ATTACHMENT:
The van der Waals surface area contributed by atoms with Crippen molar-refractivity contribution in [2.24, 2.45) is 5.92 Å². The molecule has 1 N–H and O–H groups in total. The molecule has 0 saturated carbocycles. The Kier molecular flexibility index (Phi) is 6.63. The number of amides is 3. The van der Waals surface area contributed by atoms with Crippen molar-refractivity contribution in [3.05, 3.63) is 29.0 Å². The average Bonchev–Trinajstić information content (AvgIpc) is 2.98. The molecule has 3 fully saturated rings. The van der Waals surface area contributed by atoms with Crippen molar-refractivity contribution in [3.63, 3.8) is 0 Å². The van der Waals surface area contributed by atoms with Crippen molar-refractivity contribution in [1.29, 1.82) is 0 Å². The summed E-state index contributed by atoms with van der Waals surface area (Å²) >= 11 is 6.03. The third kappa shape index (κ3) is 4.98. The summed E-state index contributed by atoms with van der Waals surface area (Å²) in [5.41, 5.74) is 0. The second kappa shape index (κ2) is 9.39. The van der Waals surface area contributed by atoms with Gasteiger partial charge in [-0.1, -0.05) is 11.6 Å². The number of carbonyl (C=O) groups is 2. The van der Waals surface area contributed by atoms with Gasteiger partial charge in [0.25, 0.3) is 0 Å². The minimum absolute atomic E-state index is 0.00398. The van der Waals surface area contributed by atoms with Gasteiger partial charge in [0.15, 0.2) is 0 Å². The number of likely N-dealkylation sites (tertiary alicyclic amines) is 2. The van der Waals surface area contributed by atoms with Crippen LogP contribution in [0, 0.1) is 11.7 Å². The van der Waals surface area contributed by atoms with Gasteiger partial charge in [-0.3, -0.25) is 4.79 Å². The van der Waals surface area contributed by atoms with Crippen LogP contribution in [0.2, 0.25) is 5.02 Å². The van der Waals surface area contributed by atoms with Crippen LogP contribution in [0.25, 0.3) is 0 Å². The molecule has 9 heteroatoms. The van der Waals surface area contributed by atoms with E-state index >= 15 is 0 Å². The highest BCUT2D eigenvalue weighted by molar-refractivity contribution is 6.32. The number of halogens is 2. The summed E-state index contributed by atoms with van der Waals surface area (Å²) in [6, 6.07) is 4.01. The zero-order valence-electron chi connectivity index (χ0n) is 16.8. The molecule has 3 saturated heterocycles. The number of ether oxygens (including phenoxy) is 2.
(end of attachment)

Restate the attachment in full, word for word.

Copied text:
The van der Waals surface area contributed by atoms with Crippen molar-refractivity contribution in [2.24, 2.45) is 5.92 Å². The molecule has 1 N–H and O–H groups in total. The molecule has 0 saturated carbocycles. The Kier molecular flexibility index (Phi) is 6.63. The number of amides is 3. The van der Waals surface area contributed by atoms with Crippen molar-refractivity contribution in [3.05, 3.63) is 29.0 Å². The average Bonchev–Trinajstić information content (AvgIpc) is 2.98. The molecule has 3 fully saturated rings. The van der Waals surface area contributed by atoms with Crippen molar-refractivity contribution in [3.63, 3.8) is 0 Å². The van der Waals surface area contributed by atoms with Crippen molar-refractivity contribution in [1.29, 1.82) is 0 Å². The summed E-state index contributed by atoms with van der Waals surface area (Å²) >= 11 is 6.03. The third kappa shape index (κ3) is 4.98. The summed E-state index contributed by atoms with van der Waals surface area (Å²) in [5.41, 5.74) is 0. The second kappa shape index (κ2) is 9.39. The van der Waals surface area contributed by atoms with Gasteiger partial charge in [-0.1, -0.05) is 11.6 Å². The number of carbonyl (C=O) groups is 2. The van der Waals surface area contributed by atoms with Gasteiger partial charge in [0.25, 0.3) is 0 Å². The minimum absolute atomic E-state index is 0.00398. The van der Waals surface area contributed by atoms with Gasteiger partial charge in [0.15, 0.2) is 0 Å². The number of likely N-dealkylation sites (tertiary alicyclic amines) is 2. The van der Waals surface area contributed by atoms with Crippen LogP contribution in [0, 0.1) is 11.7 Å². The van der Waals surface area contributed by atoms with Gasteiger partial charge in [-0.3, -0.25) is 4.79 Å². The van der Waals surface area contributed by atoms with Crippen LogP contribution in [0.2, 0.25) is 5.02 Å². The van der Waals surface area contributed by atoms with Crippen LogP contribution in [0.25, 0.3) is 0 Å². The molecule has 9 heteroatoms. The van der Waals surface area contributed by atoms with E-state index >= 15 is 0 Å². The highest BCUT2D eigenvalue weighted by molar-refractivity contribution is 6.32. The number of halogens is 2. The summed E-state index contributed by atoms with van der Waals surface area (Å²) in [6, 6.07) is 4.01. The zero-order valence-electron chi connectivity index (χ0n) is 16.8. The molecule has 3 saturated heterocycles. The number of ether oxygens (including phenoxy) is 2.